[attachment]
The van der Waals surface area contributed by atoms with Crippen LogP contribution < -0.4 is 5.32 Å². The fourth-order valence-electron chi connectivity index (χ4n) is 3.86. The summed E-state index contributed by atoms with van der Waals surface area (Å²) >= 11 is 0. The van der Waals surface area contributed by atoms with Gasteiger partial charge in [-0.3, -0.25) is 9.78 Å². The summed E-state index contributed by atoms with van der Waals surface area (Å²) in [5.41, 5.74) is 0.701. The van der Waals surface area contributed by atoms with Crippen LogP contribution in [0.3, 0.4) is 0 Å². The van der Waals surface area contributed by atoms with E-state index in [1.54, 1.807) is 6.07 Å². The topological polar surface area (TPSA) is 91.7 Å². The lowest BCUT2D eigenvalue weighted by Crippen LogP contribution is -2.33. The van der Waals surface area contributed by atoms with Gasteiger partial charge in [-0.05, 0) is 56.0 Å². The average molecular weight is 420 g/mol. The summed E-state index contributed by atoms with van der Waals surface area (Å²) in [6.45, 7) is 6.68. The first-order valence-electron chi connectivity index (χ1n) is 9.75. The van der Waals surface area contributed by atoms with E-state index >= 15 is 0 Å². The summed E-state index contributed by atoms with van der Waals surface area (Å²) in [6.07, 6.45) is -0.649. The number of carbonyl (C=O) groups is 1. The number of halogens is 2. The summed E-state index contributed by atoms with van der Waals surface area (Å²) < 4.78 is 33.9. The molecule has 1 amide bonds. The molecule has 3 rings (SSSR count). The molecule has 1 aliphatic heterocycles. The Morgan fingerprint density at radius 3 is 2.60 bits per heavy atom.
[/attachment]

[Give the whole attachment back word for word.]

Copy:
The van der Waals surface area contributed by atoms with Crippen LogP contribution < -0.4 is 5.32 Å². The fourth-order valence-electron chi connectivity index (χ4n) is 3.86. The summed E-state index contributed by atoms with van der Waals surface area (Å²) >= 11 is 0. The van der Waals surface area contributed by atoms with Gasteiger partial charge in [-0.3, -0.25) is 9.78 Å². The summed E-state index contributed by atoms with van der Waals surface area (Å²) in [5.41, 5.74) is 0.701. The van der Waals surface area contributed by atoms with Crippen LogP contribution in [0.3, 0.4) is 0 Å². The van der Waals surface area contributed by atoms with E-state index in [1.54, 1.807) is 6.07 Å². The topological polar surface area (TPSA) is 91.7 Å². The lowest BCUT2D eigenvalue weighted by Crippen LogP contribution is -2.33. The van der Waals surface area contributed by atoms with Gasteiger partial charge in [-0.05, 0) is 56.0 Å². The average molecular weight is 420 g/mol. The summed E-state index contributed by atoms with van der Waals surface area (Å²) in [6.45, 7) is 6.68. The first-order valence-electron chi connectivity index (χ1n) is 9.75. The van der Waals surface area contributed by atoms with E-state index >= 15 is 0 Å². The summed E-state index contributed by atoms with van der Waals surface area (Å²) in [6.07, 6.45) is -0.649. The number of carbonyl (C=O) groups is 1. The number of halogens is 2. The summed E-state index contributed by atoms with van der Waals surface area (Å²) < 4.78 is 33.9. The molecule has 1 amide bonds. The molecule has 3 rings (SSSR count). The molecule has 1 aliphatic heterocycles. The Morgan fingerprint density at radius 3 is 2.60 bits per heavy atom.